Originally going to air nine years ago (in November 1993), the BBC’s remarkable six-part documentary series Life in the Freezer broke new ground in the filming of the Antarctic continent, its surrounds and the life that inhabits it. The least hospitable place on the planet - at least to humans - Antarctica is nevertheless the home of a thriving community of animals, birds and fish life, all of it adapting to life in the coldest place on earth. Under the guidance of series producer Alastair Fothergill - who would later make the remarkable and even more ambitious Blue Planet series for the BBC - a determined and resilient team of filmmakers and technicians braved the elements to document what life is like in nature’s freezer. Joining them was narrator David Attenborough, whose reputation for getting in amongst it was going to mean quite a few pieces to camera in sub-zero conditions.
Any documentary about this part of the world, of course, means penguins and plenty of them. Penguin buffs will be beside themselves with glee at the sheer scope of the penguin coverage here, from the punk attitude of the truly unpleasant macaroni penguins through to the giant-wind-up-toy persona of the big Emperors. Sure, there are plenty of seals, albatrosses and the odd killer whale, but ultimately the stars of this show are the penguins; you’ll learn more about these (mostly) affable creatures in the space of this three-hour tour than you would from a lifetime of Frank Sinatra videos (and that lifetime of Frank videos can, by the way, also be found on DVD).
The six episodes in this compact series run just under 30 minutes apiece, each focussing on a particular section of the Antarctic world. Each episode also offers at least one memorable “Attenborough versus nature” moment, as the great man tries to do his commentary to camera and not notice the impending doom right beside him.
1. The Bountiful Sea: As he tells us about the Southern Antarctic Ocean, Attenborough is mistaken by a bunch of penguins for one of their own, and then is nearly beaten up by a narky albatross. We also visit the Penguin Big Day Out, where parents come to pick up their kids, lost in a crowd of tens of thousands.
2. The Ice Retreats: Spring arrives, and Attenborough gets up close and personal with an elephant seal whose single mission in life is defending his harem of 100 girl seals. They call this guy “the Beachmaster”, and Dave’s about to find out why this ugliest of creatures (it looks, essentially, like a giant menacing lump of snot) is not the kind of thing you want to be doing television behind.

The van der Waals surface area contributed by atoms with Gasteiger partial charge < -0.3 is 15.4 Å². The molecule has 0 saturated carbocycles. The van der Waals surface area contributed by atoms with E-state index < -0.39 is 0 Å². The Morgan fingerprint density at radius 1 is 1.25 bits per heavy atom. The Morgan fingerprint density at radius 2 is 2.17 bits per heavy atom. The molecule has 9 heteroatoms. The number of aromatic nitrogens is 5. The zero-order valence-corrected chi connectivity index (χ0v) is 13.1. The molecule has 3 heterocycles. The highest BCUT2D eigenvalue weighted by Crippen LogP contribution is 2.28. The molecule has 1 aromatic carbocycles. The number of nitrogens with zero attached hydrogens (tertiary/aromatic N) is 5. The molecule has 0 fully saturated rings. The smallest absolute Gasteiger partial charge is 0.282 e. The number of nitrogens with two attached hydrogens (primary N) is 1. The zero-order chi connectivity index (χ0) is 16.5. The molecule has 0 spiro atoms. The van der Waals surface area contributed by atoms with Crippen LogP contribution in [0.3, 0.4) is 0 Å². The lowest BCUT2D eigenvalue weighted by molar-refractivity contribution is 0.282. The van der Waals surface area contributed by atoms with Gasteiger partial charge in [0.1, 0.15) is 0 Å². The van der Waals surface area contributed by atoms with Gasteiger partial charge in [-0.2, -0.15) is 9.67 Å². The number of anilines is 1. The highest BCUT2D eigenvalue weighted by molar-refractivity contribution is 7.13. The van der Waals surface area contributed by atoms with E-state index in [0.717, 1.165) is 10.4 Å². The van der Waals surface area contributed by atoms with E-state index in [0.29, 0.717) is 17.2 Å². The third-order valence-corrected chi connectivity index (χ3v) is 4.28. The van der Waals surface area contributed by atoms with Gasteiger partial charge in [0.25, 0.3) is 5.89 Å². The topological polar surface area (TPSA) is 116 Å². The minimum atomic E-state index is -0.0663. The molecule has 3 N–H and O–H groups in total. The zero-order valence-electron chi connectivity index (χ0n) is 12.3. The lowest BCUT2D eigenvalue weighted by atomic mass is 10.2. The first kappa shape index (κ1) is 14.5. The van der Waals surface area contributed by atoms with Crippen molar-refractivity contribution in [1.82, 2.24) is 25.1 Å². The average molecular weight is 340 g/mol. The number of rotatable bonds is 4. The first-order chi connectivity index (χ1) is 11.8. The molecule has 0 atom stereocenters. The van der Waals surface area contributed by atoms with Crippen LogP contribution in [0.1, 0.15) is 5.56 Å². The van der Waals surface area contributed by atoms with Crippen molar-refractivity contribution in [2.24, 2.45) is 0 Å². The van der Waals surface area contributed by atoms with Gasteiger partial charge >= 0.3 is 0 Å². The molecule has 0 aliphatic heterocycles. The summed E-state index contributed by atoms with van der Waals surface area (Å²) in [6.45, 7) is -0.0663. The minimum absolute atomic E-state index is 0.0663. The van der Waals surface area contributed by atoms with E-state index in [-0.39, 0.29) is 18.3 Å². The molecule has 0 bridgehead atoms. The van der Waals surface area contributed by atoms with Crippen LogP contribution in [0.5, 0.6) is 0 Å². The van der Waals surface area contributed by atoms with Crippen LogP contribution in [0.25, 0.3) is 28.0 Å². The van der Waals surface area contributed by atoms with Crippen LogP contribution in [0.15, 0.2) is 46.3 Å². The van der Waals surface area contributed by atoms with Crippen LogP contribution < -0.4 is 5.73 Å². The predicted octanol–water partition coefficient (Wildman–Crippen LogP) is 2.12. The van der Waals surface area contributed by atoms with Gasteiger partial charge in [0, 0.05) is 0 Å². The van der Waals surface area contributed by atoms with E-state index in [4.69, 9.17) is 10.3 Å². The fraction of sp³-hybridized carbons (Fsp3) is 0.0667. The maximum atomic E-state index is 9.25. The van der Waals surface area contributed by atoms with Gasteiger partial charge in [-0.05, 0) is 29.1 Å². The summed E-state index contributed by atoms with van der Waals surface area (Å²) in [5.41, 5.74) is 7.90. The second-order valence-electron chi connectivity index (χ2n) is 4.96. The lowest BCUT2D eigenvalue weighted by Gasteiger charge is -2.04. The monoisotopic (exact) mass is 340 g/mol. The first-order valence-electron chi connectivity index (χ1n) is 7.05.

3. The Race To Breed: Summer arrives, and there’s a lot of mating going on. So when Attenborough tries to interrupt a bull seal with other things on its mind, nobody’s all that surprised when it tries to biff him. “Now now,” says Attenborough to the seal, as though it were a petulant child. Meanwhile, a bunch of macaroni penguins manage to sink a mini-iceberg all on their own.
4. The Door Closes: As the brief summer fades quickly away and ice re-forms, Attenborough sits on a rock and gently smiles at a bunch of macaroni penguins repeatedly trying - and failing - to jump up there with him.
5. The Big Freeze: As things get seriously cold, Attenborough wisely takes the safe option and does his piece to camera next to a completely non-threatening granite boulder. Meanwhile, we see the extraordinary life of the emperor penguin.
6. Footsteps in the Snow: Half documentary on man’s journeys into this inhospitable land, and half “making-of” featurette, this episode emphasises just how difficult it is to work and live in Antarctica, and how annoying it must have been for early explorer Scott, who got to the South Pole only to find he’d been scooped. Appropriately, these days the South Pole is now marked by... a pole!
Made in the pre-digital BBC era, this series is naturally presented as it was broadcast, in full-frame 4:3 format. Picture quality is good while never really stunning, though with the amazing images on offer here few will be stopping to wonder about technical matters. It’s perfectly adequate for what’s being presented - and after all, these are the original TV masters you’re seeing here, so it’s not getting any better than this!
Video encoding is generally good, though there’s the occasional appearance of a barely-visible set of vertical “lines” (which may well have been on the master, but not visible on television) and one or two brief occurrences of macro-blocking caused by our old encoding enemy water.
Bizarre decision of the year award, though, goes to the person who decided on the placement of the layer change. Rather than put three episodes on one layer and the other three on the next, the disc authors have opted for RSDL format and stuck a layer change five minutes into episode 4, causing a noticeable jarring pause. Go figure.
As always with BBC discs released in this country, the master was supplied by the BBC themselves and is identical in every way to what will be released in the UK.